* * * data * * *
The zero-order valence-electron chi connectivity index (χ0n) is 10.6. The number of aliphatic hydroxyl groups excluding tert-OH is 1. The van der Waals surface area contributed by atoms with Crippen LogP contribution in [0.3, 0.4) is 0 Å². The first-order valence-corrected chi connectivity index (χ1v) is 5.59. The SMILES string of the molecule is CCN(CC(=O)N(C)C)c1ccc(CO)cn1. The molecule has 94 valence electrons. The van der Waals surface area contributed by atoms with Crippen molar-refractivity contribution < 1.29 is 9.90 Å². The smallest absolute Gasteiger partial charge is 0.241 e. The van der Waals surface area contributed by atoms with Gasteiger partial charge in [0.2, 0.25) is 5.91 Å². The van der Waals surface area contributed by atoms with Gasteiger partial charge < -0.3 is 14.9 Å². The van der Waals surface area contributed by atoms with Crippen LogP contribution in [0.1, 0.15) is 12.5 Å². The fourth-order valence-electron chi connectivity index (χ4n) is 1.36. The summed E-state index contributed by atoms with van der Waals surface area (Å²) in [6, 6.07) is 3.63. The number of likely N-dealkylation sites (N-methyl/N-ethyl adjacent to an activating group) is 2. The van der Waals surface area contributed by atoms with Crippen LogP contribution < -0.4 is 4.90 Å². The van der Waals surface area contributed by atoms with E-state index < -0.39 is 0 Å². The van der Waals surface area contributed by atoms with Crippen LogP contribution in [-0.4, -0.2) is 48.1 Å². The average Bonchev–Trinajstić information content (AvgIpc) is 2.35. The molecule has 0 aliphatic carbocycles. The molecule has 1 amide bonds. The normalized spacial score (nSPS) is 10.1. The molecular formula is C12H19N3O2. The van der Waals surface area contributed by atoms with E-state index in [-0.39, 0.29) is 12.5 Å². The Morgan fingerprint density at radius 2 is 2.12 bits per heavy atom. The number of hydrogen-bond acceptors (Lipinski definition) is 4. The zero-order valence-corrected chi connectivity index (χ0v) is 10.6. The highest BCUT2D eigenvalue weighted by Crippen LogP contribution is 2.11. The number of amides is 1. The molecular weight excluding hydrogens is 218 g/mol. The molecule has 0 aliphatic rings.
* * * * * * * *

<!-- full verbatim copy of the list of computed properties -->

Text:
The zero-order valence-electron chi connectivity index (χ0n) is 10.6. The number of aliphatic hydroxyl groups excluding tert-OH is 1. The van der Waals surface area contributed by atoms with Crippen LogP contribution in [0.3, 0.4) is 0 Å². The first-order valence-corrected chi connectivity index (χ1v) is 5.59. The SMILES string of the molecule is CCN(CC(=O)N(C)C)c1ccc(CO)cn1. The molecule has 94 valence electrons. The van der Waals surface area contributed by atoms with Crippen molar-refractivity contribution < 1.29 is 9.90 Å². The smallest absolute Gasteiger partial charge is 0.241 e. The van der Waals surface area contributed by atoms with Gasteiger partial charge in [0.2, 0.25) is 5.91 Å². The van der Waals surface area contributed by atoms with Gasteiger partial charge < -0.3 is 14.9 Å². The van der Waals surface area contributed by atoms with Crippen LogP contribution in [0.1, 0.15) is 12.5 Å². The fourth-order valence-electron chi connectivity index (χ4n) is 1.36. The summed E-state index contributed by atoms with van der Waals surface area (Å²) in [6, 6.07) is 3.63. The number of likely N-dealkylation sites (N-methyl/N-ethyl adjacent to an activating group) is 2. The van der Waals surface area contributed by atoms with Crippen LogP contribution < -0.4 is 4.90 Å². The van der Waals surface area contributed by atoms with E-state index < -0.39 is 0 Å². The van der Waals surface area contributed by atoms with Crippen LogP contribution in [-0.4, -0.2) is 48.1 Å². The average Bonchev–Trinajstić information content (AvgIpc) is 2.35. The molecule has 0 aliphatic carbocycles. The molecule has 1 amide bonds. The normalized spacial score (nSPS) is 10.1. The molecular formula is C12H19N3O2. The van der Waals surface area contributed by atoms with E-state index in [-0.39, 0.29) is 12.5 Å². The Morgan fingerprint density at radius 2 is 2.12 bits per heavy atom. The number of hydrogen-bond acceptors (Lipinski definition) is 4. The zero-order valence-corrected chi connectivity index (χ0v) is 10.6. The highest BCUT2D eigenvalue weighted by Crippen LogP contribution is 2.11. The number of amides is 1. The molecular weight excluding hydrogens is 218 g/mol. The molecule has 0 aliphatic rings.